Published October 25, 2012
RANCHO CORDOVA, Calif. – The violent deaths of an immigrant mother and her two young children have Northern California's Slavic community recalling a similar killing spree a decade ago. But this time, community leaders say the warnings were apparent.
Grigoriy Bukhantsov, 19, remained in custody Thursday. He faces formal murder charges Friday in killing his 23-year-old sister-in-law, Alina, 3-year-old niece, Emannuela, and 2-year-old nephew, Avenir.
Alina's husband, Denis Bukhantsov, discovered a horrific scene at their duplex in Rancho Cordova, a suburb of Sacramento. Authorities have yet to identify the murder weapon except to describe it as consistent with "sharp force trauma."
Another child, 6-month-old Mark, was found unharmed in another part of the home. It's not clear why he was unharmed.
The case has shocked the large immigrant community that began arriving in the 1990s from the former Soviet Union, initially fleeing religious persecution. The Sacramento region has one of the largest Russian-speaking populations in North America that numbers more than 100,000 people, said David Ponomar, who owns the Sacramento-based Afisha Media Group. The organization includes a Russian-language newspaper, magazine, radio programs and TV programs.
The immigrants came primarily from the Ukraine, Georgia, Belarus and other former Soviet republics, and settled in Sacramento's suburbs. Sacramento's metropolitan area has more than 2 million people.
The gruesome case has parallels to that of Nikolay Soltys, a 27-year-old Ukrainian immigrant who was charged with killing his pregnant wife, his 3-year-old son and four other relatives in Rancho Cordova in 2001. He was captured and later hanged himself in jail.
Florin Ciuriuc, the executive director of the Slavic Community Center of Sacramento, said unlike Soltys, who failed to get the right medication, Grigoriy Bukhantsov had a wide network of family, friends and church leaders who were trying to help him recover from rampant drug use and abusive behavior.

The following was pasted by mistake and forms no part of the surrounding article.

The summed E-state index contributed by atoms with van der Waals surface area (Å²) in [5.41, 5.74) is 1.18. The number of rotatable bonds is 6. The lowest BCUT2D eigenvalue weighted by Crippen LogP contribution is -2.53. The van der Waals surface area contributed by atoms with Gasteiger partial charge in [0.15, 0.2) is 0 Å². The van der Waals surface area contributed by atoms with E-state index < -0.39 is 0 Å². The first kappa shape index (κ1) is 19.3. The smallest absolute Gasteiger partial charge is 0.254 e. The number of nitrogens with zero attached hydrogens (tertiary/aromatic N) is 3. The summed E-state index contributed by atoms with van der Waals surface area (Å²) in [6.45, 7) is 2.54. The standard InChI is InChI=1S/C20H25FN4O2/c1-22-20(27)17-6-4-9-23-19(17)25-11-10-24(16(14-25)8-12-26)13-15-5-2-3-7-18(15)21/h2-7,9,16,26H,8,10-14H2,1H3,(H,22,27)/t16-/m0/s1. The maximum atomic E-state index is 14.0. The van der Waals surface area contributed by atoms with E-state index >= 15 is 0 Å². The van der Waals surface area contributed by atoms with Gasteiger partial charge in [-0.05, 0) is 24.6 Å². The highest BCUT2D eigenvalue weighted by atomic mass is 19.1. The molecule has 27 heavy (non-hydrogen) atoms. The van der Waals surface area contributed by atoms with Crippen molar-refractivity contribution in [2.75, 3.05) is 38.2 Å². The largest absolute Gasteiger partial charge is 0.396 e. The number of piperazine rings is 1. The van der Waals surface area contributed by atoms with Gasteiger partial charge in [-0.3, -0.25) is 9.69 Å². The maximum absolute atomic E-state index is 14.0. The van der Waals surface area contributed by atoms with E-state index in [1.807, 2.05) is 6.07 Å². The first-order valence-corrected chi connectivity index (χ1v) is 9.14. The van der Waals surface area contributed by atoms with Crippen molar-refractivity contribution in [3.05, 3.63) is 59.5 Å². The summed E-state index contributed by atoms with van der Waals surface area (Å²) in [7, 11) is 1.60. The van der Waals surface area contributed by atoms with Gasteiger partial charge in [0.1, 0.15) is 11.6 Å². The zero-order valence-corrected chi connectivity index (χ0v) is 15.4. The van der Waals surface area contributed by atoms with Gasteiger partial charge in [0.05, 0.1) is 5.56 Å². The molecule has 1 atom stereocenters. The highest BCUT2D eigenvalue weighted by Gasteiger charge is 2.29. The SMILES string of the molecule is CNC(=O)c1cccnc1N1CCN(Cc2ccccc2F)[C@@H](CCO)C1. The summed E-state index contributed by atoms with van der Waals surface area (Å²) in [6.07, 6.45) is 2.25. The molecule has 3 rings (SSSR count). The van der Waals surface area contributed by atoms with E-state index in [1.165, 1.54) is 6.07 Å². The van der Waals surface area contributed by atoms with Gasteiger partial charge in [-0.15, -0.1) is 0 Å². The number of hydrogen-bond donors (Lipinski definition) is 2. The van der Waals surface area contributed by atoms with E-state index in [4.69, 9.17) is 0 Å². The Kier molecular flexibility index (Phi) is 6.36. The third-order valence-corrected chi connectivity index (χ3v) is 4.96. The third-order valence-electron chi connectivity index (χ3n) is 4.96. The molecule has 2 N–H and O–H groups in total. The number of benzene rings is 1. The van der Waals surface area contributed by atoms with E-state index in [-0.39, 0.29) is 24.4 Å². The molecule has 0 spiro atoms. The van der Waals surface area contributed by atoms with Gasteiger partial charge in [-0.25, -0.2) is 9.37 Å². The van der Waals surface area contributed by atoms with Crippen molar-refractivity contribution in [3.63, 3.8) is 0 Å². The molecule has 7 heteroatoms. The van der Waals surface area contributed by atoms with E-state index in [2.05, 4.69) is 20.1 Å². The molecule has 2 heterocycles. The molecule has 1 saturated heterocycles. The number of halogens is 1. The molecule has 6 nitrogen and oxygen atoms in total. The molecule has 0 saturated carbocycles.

Ciuriuc said despite warnings from family members who sought a restraining order against their son, law enforcement failed to properly evaluate the troubled teen.
"When he was in custody, I think the law enforcement and court system had a clear shot that they could have sent him to get a mental evaluation and keep him away from the family," Ciuriuc said.
On Thursday, Denis Bukhantsov, said he didn't blame the legal system, saying he allowed his brother into his home. "I don't think system can save us," he said. "He was part of our family too. He was my brother — he is my brother."
Drawn by Christian radio programs and newspapers, many of these immigrants are devout members of Baptist and Pentecostalism churches.
The Bukhantsov are members of the Bethany Slavic Missionary Church, a 6,000-member evangelical Pentecostal denomination on the outskirts of Sacramento.
Church secretary Valentina Bondaruk said Alina Bukhantsov, of Belarus, was baptized at the church and taught Sunday school there.
"Usually they have big family and relatives, a lot of people related to each other," Ponomar said.
Neighbor Alex Oropesa, 28, said she moved with her three children to Rancho Cordova because she thought it would be safe.
"It's really a shocker to see this because we have all the Russians and Ukranians on this side of the street. And that's what makes it quiet," Oropesa said.
Ciuriuc said he has known the Bukhantsov family for years and saw them regularly at church. He said the father, Aleksey, was a beekeeper and the family have five children.
Like in any immigrant family, the language barrier prevented his parents from knowing how their son was doing or knowing if Grigoriy was skipping school. Ciuriuc expressed frustration that his parents and counselors and church leaders couldn't get through to him in recent years.
Records show Bukhantsov was on probation after spending about seven months in jail for felony burglary from breaking into someone's home and stealing an iPod.
Ciuriuc said he went to the family's home with the church pastor but had no luck getting through to the teenager. The parents decided to move out of California for fear of their own safety.
"He was going nuts. Saliva was coming out of his mouth when he was screaming, yelling, cussing. He was talking nonsense," Ciuriuc said.
Ciuriuc said he helped the father apply for a restraining order and believes the judge dismissed the request because he "felt it wasn't serious enough." According to the clerk's office of the Sacramento County Superior Court, a judge granted two temporary restraining orders but it expired when the family did not seek to have them made permanent.
"He was making threats to everybody," Ciuriuc said. "But nobody paid attention to those."